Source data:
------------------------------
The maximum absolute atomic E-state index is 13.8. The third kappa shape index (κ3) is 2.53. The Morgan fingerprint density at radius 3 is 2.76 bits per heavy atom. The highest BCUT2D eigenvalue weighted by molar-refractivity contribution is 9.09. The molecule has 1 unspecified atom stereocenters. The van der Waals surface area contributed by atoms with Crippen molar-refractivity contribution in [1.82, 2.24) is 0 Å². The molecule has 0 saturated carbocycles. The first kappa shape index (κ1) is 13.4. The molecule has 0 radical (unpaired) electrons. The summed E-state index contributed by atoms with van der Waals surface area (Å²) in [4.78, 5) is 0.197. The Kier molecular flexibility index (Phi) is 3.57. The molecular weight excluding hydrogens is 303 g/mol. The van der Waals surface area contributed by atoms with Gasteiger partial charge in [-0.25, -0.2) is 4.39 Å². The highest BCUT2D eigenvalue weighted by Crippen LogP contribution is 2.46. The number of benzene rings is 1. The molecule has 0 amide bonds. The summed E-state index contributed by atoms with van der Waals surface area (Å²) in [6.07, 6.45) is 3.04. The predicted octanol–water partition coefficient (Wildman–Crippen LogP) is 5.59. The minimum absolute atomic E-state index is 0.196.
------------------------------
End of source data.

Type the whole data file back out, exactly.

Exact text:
The maximum absolute atomic E-state index is 13.8. The third kappa shape index (κ3) is 2.53. The Morgan fingerprint density at radius 3 is 2.76 bits per heavy atom. The highest BCUT2D eigenvalue weighted by molar-refractivity contribution is 9.09. The molecule has 1 unspecified atom stereocenters. The van der Waals surface area contributed by atoms with Crippen molar-refractivity contribution in [1.82, 2.24) is 0 Å². The molecule has 0 saturated carbocycles. The first kappa shape index (κ1) is 13.4. The molecule has 0 radical (unpaired) electrons. The summed E-state index contributed by atoms with van der Waals surface area (Å²) in [4.78, 5) is 0.197. The Kier molecular flexibility index (Phi) is 3.57. The molecular weight excluding hydrogens is 303 g/mol. The van der Waals surface area contributed by atoms with Gasteiger partial charge in [-0.25, -0.2) is 4.39 Å². The highest BCUT2D eigenvalue weighted by Crippen LogP contribution is 2.46. The number of benzene rings is 1. The molecule has 0 amide bonds. The summed E-state index contributed by atoms with van der Waals surface area (Å²) in [6.07, 6.45) is 3.04. The predicted octanol–water partition coefficient (Wildman–Crippen LogP) is 5.59. The minimum absolute atomic E-state index is 0.196.